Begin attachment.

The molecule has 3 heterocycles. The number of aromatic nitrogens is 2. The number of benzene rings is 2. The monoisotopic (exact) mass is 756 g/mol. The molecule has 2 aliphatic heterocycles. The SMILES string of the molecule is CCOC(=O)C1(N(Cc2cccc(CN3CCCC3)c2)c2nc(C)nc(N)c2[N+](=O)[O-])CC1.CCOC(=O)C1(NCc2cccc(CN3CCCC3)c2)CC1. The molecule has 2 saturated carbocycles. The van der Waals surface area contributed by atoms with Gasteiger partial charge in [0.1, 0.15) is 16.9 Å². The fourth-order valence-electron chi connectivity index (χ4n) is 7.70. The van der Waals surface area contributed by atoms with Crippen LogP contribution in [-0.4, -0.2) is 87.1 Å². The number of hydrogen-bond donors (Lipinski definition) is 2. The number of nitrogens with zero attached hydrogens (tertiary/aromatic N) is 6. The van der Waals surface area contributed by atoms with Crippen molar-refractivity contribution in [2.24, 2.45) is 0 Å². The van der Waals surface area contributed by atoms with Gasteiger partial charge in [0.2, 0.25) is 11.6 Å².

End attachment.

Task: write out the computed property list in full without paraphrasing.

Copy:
The molecule has 3 heterocycles. The number of aromatic nitrogens is 2. The number of benzene rings is 2. The monoisotopic (exact) mass is 756 g/mol. The molecule has 2 aliphatic heterocycles. The SMILES string of the molecule is CCOC(=O)C1(N(Cc2cccc(CN3CCCC3)c2)c2nc(C)nc(N)c2[N+](=O)[O-])CC1.CCOC(=O)C1(NCc2cccc(CN3CCCC3)c2)CC1. The molecule has 2 saturated carbocycles. The van der Waals surface area contributed by atoms with Gasteiger partial charge in [0.1, 0.15) is 16.9 Å². The fourth-order valence-electron chi connectivity index (χ4n) is 7.70. The van der Waals surface area contributed by atoms with Crippen LogP contribution in [-0.4, -0.2) is 87.1 Å². The number of hydrogen-bond donors (Lipinski definition) is 2. The number of nitrogens with zero attached hydrogens (tertiary/aromatic N) is 6. The van der Waals surface area contributed by atoms with Crippen molar-refractivity contribution in [2.24, 2.45) is 0 Å². The van der Waals surface area contributed by atoms with Gasteiger partial charge in [0.2, 0.25) is 11.6 Å².